Health insurance (really, any type of insurance) can be complex and confusing, but it’s safe to say that Medicare tops the list. That’s why we sat down with Russell Turner from Navigating My Medicare to have a chat about all things Medicare… and what people really need to know.
Let’s start with the basics. Who is eligible for Medicare?
The simplest eligibility requirement for Medicare is the one most people know — you become eligible for Medicare when you turn 65 years old. However, what folks may not know is that you can also be eligible for Medicare if you’re under 65 and you’ve been on disability for 24 months.
So let’s say I’m getting ready to turn 65… what do I do now?
As you’re nearing your 65th birthday, you enter a time that’s called your Initial Enrollment Period. That’s your first chance to sign up for Medicare. Your enrollment period lasts for seven months beginning three months before you turn 65. Once that window opens, you can sign up for parts A and B of Medicare by contacting your local Social Security office, visiting ssa.gov or setting up a free consultation with me.
What’s the difference between part A and part B?
Details like this are why Medicare can be so complicated and why it can be helpful to consult with a Medicare specialist. Essentially, Medicare is split into two parts. Part A is your hospital insurance (covering inpatient care, hospitalizations, etc.) and Part B is your classic medical insurance (which covers doctor’s visits, tests, specialists, etc.)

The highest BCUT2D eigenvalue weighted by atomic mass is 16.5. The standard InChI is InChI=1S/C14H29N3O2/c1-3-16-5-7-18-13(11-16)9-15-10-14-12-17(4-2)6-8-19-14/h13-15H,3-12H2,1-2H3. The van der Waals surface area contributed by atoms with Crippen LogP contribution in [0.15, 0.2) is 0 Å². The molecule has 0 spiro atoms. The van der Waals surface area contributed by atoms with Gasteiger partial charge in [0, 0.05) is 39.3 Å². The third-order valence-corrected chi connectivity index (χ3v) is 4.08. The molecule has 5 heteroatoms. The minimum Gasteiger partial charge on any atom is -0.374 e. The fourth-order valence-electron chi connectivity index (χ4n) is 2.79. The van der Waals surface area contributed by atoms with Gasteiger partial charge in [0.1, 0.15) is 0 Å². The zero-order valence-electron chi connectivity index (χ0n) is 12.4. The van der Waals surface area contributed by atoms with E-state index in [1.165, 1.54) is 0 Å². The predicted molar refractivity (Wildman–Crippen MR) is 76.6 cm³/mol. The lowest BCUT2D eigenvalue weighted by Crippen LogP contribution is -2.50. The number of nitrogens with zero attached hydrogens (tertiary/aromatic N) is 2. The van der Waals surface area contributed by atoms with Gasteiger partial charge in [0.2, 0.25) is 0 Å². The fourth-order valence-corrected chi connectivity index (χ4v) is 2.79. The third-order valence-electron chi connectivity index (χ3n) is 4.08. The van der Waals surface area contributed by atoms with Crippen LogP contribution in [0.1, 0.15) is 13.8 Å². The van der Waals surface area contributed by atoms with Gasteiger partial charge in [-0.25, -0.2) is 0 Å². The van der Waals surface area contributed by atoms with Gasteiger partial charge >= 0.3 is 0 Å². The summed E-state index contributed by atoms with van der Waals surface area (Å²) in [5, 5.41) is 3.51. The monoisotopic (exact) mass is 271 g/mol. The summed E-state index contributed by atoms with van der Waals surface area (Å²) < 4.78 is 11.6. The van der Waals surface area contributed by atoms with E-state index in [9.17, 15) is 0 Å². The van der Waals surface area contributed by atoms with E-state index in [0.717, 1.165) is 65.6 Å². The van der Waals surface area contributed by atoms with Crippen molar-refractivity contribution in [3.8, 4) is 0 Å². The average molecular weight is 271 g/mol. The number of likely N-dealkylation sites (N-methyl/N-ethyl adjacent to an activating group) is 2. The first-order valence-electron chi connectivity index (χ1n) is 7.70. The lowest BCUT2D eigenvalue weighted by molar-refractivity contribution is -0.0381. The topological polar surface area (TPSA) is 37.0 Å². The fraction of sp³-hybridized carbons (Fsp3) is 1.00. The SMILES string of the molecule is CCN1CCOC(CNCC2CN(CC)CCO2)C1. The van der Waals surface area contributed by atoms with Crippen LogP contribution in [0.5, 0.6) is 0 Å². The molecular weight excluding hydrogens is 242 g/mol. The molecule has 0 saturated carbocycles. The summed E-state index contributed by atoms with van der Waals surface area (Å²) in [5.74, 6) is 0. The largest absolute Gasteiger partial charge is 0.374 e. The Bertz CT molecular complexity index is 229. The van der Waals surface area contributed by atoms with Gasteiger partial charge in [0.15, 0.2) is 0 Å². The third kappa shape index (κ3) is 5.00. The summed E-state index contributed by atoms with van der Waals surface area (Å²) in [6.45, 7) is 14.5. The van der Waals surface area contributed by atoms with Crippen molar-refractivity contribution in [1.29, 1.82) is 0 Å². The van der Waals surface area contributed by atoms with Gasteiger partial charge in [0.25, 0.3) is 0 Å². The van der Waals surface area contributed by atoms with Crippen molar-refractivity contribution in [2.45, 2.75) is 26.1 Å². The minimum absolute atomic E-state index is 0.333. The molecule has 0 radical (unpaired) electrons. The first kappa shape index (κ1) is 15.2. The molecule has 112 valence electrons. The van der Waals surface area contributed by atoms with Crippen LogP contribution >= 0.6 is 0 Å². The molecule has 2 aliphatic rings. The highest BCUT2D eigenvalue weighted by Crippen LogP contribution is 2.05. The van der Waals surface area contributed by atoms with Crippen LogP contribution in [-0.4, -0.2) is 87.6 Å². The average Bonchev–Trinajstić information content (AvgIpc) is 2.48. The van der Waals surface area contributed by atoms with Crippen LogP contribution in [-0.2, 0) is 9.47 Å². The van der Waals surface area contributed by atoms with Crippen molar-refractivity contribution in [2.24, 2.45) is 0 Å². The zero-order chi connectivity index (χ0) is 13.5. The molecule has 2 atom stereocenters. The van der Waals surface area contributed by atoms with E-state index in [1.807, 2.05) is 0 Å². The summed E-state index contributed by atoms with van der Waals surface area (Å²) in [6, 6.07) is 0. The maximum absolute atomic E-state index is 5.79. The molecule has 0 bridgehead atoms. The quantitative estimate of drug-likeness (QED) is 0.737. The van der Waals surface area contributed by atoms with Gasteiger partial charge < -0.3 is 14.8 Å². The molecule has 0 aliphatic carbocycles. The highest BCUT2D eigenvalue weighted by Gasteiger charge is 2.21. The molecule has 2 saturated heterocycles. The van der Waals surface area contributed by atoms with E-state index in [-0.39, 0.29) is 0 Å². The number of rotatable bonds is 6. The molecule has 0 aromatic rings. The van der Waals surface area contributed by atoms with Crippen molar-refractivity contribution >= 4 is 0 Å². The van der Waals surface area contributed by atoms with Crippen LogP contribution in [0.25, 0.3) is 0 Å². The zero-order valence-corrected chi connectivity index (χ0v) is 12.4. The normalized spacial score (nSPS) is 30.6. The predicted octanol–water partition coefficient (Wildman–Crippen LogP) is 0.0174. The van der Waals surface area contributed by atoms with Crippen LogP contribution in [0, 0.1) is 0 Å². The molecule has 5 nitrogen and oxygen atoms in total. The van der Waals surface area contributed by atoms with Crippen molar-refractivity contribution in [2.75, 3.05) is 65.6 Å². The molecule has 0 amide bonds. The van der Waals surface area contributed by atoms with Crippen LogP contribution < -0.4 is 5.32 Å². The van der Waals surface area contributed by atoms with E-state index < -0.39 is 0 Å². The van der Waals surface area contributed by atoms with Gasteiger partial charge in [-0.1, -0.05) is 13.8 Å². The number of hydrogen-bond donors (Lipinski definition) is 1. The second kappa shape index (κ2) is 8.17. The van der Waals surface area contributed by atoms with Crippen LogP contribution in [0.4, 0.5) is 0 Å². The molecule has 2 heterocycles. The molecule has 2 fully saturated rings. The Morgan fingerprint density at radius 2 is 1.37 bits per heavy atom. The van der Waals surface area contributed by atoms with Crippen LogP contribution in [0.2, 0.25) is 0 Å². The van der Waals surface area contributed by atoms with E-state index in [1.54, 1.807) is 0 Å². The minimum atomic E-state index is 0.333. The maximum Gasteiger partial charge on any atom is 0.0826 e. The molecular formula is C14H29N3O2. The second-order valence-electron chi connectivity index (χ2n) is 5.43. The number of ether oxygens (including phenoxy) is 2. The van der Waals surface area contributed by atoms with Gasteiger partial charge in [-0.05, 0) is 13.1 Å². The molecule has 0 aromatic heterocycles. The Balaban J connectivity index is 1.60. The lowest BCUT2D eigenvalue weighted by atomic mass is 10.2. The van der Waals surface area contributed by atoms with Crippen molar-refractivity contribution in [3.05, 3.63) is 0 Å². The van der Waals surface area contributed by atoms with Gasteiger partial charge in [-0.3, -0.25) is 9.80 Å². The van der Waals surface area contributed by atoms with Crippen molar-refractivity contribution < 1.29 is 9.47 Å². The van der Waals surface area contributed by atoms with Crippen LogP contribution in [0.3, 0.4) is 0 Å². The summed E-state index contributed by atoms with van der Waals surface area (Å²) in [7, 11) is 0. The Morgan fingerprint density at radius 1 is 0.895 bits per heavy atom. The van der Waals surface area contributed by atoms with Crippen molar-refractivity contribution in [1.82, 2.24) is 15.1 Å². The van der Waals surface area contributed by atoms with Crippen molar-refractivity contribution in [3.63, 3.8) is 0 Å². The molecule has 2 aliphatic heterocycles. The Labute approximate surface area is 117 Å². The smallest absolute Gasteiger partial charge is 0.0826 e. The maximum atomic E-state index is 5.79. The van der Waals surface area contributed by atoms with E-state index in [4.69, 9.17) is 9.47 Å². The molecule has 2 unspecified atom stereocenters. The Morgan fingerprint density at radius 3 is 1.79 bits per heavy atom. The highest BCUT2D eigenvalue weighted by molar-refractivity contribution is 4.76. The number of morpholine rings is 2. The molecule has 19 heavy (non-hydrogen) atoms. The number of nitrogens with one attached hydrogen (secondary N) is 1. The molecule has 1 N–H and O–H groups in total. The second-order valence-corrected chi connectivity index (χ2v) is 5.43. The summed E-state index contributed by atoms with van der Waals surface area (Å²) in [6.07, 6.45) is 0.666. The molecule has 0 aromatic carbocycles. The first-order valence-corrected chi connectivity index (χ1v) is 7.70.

How do you know which parts to enroll in?
The good news is that most people will receive Medicare Part A for free. That’s because you’ve typically paid into Medicare taxes for a while by the time you’re eligible for Medicare. Part B, on the other hand, does have a standard monthly premium. That being said, it’s important to know that Part A and Part B aren’t your only options when it comes to Medicare. There are several other plans and options with Medicare but going through them all would take us a little too far into the weeds. The most important thing to know is that you can enroll in Medicare supplements to fill in the gaps in original Medicare. For example, when you turn 65, you could enroll in original Medicare and then add a supplement/Medigap policy, a drug plan, or a Medicare Advantage plan.
What happens if you don’t enroll in Medicare when you turn 65?
That’s actually a very common question since many people are still working full-time and entitled to employer-provided health insurance coverage at the age of 65. What you want to do in this situation is to compare your current health insurance to Medicare. Are the plans comparable? How much are the premiums with your work insurance and the deductibles?
When can you change Medicare plans?
If you choose not to enroll in Medicare when you become eligible, or if you do but want to change your coverage later, then you have to wait for an enrollment period to open. The enrollment periods differ depending on your circumstances and the type of plan. It’s always best to talk to a specialist to find out which enrollment period applies to you.